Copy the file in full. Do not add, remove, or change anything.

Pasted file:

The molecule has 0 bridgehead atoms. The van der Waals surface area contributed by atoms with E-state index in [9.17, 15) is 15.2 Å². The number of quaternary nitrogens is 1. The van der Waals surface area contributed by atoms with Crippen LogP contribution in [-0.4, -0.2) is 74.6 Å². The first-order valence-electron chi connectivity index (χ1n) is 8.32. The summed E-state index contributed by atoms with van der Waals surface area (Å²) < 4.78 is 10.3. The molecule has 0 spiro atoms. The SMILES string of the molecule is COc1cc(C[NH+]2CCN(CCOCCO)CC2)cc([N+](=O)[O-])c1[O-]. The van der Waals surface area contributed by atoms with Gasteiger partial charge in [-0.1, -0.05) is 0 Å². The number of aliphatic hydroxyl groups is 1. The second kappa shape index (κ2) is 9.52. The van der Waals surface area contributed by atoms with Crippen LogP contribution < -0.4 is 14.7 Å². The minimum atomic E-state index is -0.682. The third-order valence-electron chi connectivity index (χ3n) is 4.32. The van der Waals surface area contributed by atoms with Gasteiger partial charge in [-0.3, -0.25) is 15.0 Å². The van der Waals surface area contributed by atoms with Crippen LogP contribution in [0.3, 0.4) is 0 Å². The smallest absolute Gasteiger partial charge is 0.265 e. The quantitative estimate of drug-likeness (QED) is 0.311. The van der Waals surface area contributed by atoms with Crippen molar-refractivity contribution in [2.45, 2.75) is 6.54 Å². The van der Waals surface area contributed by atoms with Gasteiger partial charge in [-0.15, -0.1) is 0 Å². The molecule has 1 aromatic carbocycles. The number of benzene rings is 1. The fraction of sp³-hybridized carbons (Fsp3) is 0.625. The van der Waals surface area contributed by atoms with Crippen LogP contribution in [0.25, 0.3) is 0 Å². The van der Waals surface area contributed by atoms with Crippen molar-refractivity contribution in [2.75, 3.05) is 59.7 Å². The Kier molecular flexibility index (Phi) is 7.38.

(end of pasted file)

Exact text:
The molecule has 0 bridgehead atoms. The van der Waals surface area contributed by atoms with E-state index in [9.17, 15) is 15.2 Å². The number of quaternary nitrogens is 1. The van der Waals surface area contributed by atoms with Crippen LogP contribution in [-0.4, -0.2) is 74.6 Å². The first-order valence-electron chi connectivity index (χ1n) is 8.32. The summed E-state index contributed by atoms with van der Waals surface area (Å²) < 4.78 is 10.3. The molecule has 0 spiro atoms. The SMILES string of the molecule is COc1cc(C[NH+]2CCN(CCOCCO)CC2)cc([N+](=O)[O-])c1[O-]. The van der Waals surface area contributed by atoms with Gasteiger partial charge in [-0.1, -0.05) is 0 Å². The number of aliphatic hydroxyl groups is 1. The second kappa shape index (κ2) is 9.52. The van der Waals surface area contributed by atoms with Crippen LogP contribution < -0.4 is 14.7 Å². The minimum atomic E-state index is -0.682. The third-order valence-electron chi connectivity index (χ3n) is 4.32. The van der Waals surface area contributed by atoms with Gasteiger partial charge in [-0.3, -0.25) is 15.0 Å². The van der Waals surface area contributed by atoms with Crippen LogP contribution in [0.3, 0.4) is 0 Å². The smallest absolute Gasteiger partial charge is 0.265 e. The quantitative estimate of drug-likeness (QED) is 0.311. The van der Waals surface area contributed by atoms with Crippen molar-refractivity contribution in [2.45, 2.75) is 6.54 Å². The van der Waals surface area contributed by atoms with Gasteiger partial charge in [-0.15, -0.1) is 0 Å². The molecule has 1 aromatic carbocycles. The number of benzene rings is 1. The fraction of sp³-hybridized carbons (Fsp3) is 0.625. The van der Waals surface area contributed by atoms with Crippen LogP contribution in [0.25, 0.3) is 0 Å². The van der Waals surface area contributed by atoms with Crippen molar-refractivity contribution in [2.75, 3.05) is 59.7 Å². The Kier molecular flexibility index (Phi) is 7.38.